The end of OAS chief Luis Almagro’s video presenting the fourth report on Venezuela, contained some relevant words: “Peace, democracy and freedom must be the result of dialogue and not a matter for negotiation.” He demands that the potential dialogue between the government and the opposition not be based on redistributing power but on re-democratizing the country.

The opposition announced yesterday that they won’t participate in the new round of meetings with the government because none of the conditions they’ve set to resume talks have been fulfilled. Lawmaker Luis Florido said: “In order to meet in the Dominican Republic we require a convened and clear agenda.”

Additionally, the Democratic Unity Roundtable (MUD) sent a letter to Dominican President Danilo Medina, thanking him for his efforts and informing him of their refusal to attend the meetings, emphasizing that political prisoners must be released, the State must respect judicial and humanitarian principles and the CNE must comply with the Framework Law of Electoral Processes, in addition to the mechanism of international guarantees, including the creation of a group of guarantor countries.

Utmost loyalty?

After blaming Parliament Speaker Julio Borges for the measures imposed by the U.S. against members of his government, and claiming that no sanction can stop the Revolution, Nicolás used the 11th anniversary of the Armed Forces’ Operational Strategic Command (Ceofan) to decorate soldiers and demand from them their utmost loyalty to him, el finado and Bolívar, because in his view, the FAN has new concepts, doctrine, management and morality “that have tried to enter and cause rifts in the unity.” Although he said the word “peace” on many occasions, he associated the possibility for progress and stability with having “rifles, missiles and tanks well-oiled.” He had the nerve to claim that he doesn’t respond to braggarts with boasts and yet he spouted: “Mission accomplished, comandante Chávez, here are your armed forces, ready for combat, ready for history, ready for peace.”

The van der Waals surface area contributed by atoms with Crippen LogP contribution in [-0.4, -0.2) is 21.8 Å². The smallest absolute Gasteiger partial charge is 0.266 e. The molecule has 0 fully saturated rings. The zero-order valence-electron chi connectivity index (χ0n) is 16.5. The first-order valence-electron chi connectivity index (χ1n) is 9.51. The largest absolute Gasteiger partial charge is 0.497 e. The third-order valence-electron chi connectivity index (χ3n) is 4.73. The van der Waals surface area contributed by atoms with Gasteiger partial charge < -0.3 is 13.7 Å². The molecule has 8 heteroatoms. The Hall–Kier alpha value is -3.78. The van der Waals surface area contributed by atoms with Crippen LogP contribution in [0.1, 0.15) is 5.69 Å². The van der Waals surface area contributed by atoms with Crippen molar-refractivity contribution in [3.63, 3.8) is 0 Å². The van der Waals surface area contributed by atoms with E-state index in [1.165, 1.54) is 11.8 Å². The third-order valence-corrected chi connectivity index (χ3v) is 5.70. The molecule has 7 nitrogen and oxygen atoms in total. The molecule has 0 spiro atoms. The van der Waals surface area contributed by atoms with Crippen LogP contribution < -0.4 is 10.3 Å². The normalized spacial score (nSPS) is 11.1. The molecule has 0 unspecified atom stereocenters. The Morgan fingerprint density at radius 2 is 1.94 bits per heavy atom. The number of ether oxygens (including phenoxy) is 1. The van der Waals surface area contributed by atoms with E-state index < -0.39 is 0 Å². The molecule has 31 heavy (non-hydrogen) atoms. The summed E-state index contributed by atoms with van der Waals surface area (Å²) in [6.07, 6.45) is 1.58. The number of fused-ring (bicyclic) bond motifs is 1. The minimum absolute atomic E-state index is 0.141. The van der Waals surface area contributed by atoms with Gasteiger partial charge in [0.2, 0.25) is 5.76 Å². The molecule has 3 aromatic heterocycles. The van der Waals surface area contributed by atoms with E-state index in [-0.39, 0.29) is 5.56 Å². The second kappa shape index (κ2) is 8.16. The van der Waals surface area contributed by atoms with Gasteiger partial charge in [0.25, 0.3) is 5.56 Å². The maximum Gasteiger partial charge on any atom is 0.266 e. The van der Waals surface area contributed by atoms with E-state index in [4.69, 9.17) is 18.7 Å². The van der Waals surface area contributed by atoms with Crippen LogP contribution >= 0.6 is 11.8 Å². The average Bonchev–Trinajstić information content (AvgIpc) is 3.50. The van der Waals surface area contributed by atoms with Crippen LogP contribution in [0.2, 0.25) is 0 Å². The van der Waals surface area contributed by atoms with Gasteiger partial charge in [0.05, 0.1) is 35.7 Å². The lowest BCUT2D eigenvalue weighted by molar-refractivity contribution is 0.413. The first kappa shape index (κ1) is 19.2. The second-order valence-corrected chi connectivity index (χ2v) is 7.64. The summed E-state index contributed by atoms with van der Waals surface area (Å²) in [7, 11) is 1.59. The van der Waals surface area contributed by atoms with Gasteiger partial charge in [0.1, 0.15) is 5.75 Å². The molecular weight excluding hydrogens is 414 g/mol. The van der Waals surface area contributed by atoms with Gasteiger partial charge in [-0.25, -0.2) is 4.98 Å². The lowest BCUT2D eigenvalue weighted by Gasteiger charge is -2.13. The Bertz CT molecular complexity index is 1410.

Gubernatorial elections

ANC member Ernesto Rodríguez said yesterday that this body requested the Prosecutor’s Office to investigate opposition candidates who allegedly instigated violent incidents during protests, without specifying who will be under investigation.

CNE rectora Tania D’Amelio tweeted that the inspection process for the machines that will be used on October 15th began yesterday. For the first time since digital voting was implemented, there won’t be a ballot for the elections; instead, voters will press the touch screen directly on the candidate of their choice and then on the word “Vote”.

MUD representative Liliana Hernández denounced that there’s been some issues with the CNE’s process to replace electoral ballots, that there’s been no information on this procedure even though they’ve requested it from the Electoral Board on several occasions. She also denounced that, far from providing information, Electoral Fairs are practically being used to call for abstention.

Gas

According to the government, PDVSA and China National Petroleum Corporation are making progress in the reactivation and rehabilitation of 800 oil wells to increase output by 200,000 barrels per day in a short time.

Meanwhile, David Paravisini said that the ANC is considering the possibility of increasing gas prices, while the National Assembly denounced PDVSA’s disastrous management, the ruin caused by a policy of gas imports that adds some $9 billion to the country’s bill in order to patch the lack of production, and the waste of resources that could’ve been invested on keeping machines well-maintained and operational.